The Jury Talks Back

2/12/2009

In honor of Gregg’s stepping down

Filed under: Uncategorized — Scott Jacobs @ 11:54 pm

I pose the following question to you, my tender reader:

Will Obama’s next nominee for Commerce Secretary be a tax cheat, or a lobbyist?

Why is Netanyahu labeled hardline?

Filed under: Uncategorized — aunursa @ 9:38 pm

Why does the mainstream media frequently identify Israeli leader Benjamin Netanyahu and his Likud Party as “hard-line”?

  • CNN: “hard-line, former Prime Minister Benjamin Netanyahu” (2/10/09)
  • Associated Press: “Benjamin Netanyahu’s hard-line Likud Party (2/11/09)
  • Los Angeles Times: “[Netanyahu's] hard-line agenda” (1/25/09)

For help, I checked the dictionary, which defines hard-line as “adhering rigidly to a dogma, theory, or plan; uncompromising or unyielding.  That didn’t help, since both Likud leaders in general and Netanyahu in particular have shown a willingness to negotiate and compromise in the hope of peace.

Wikipedia (which admittedly is not authoritative) states, “In politics, hardline refers to the doctrine, policy, and posturing of a government or political body as being absolutist, or authoritarian.  Hardline movements are usually extremist, militant, and uncompromising.”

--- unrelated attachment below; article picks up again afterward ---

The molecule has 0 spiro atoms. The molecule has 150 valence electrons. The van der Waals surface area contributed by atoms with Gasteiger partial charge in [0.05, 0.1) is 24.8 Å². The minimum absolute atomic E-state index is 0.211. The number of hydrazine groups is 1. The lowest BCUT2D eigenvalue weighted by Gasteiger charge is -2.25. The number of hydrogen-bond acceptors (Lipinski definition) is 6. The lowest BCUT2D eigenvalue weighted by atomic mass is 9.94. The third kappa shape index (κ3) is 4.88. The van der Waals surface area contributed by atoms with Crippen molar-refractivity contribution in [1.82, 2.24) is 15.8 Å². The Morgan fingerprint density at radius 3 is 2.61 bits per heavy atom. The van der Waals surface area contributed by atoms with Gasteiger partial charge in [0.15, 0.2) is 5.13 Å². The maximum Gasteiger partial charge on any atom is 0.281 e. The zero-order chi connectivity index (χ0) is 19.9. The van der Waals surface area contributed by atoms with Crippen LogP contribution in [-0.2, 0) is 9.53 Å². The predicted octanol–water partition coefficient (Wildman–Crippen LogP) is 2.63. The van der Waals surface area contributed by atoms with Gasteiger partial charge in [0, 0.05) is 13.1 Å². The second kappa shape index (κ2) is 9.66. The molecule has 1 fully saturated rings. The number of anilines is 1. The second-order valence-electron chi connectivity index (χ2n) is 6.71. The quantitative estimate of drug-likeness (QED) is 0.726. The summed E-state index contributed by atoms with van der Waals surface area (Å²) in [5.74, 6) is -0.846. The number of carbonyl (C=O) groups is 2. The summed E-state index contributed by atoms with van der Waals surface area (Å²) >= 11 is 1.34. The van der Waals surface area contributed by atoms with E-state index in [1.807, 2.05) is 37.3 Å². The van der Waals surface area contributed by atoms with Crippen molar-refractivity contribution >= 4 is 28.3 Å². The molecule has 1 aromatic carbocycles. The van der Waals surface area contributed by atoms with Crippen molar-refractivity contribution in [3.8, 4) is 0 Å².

I also found it puzzling to see leaders of Israel’s enemies, the terrorist group Hamas and the insane-ocracy Iran, identified as “hard-line.”  Apparently the defense of Israel and the annihilation of Israel are seen as equally extremist or uncompromising positions.

Does someone have another explanation?

In praise of Darwin and the spirit of inquiry

Filed under: Uncategorized — Fritz @ 11:57 am

Keith Burgess-Jackson, Associate Professor of Philosophy at the University of Texas at Arlington, has this comment about Cormac Murphy-O’Connor’s column in The Times (UK):

Here is a column about the compatibility of science and religion. Not only is there no incompatibility between science and religion; there can’t be. Science is an attempt to understand the natural world. It has nothing to say about (1) whether there is a supernatural world or (2) what the supernatural world is like, if there is such a world. Think of the natural world as a box. Science makes claims about what’s inside the box. It has nothing to say about what’s outside the box. Religion makes claims about what’s outside the box.

Murphey-O’Conner notes that Darwin wrote,

“It seems to me absurd to doubt that a man may be an ardent Theist and an evolutionist.”


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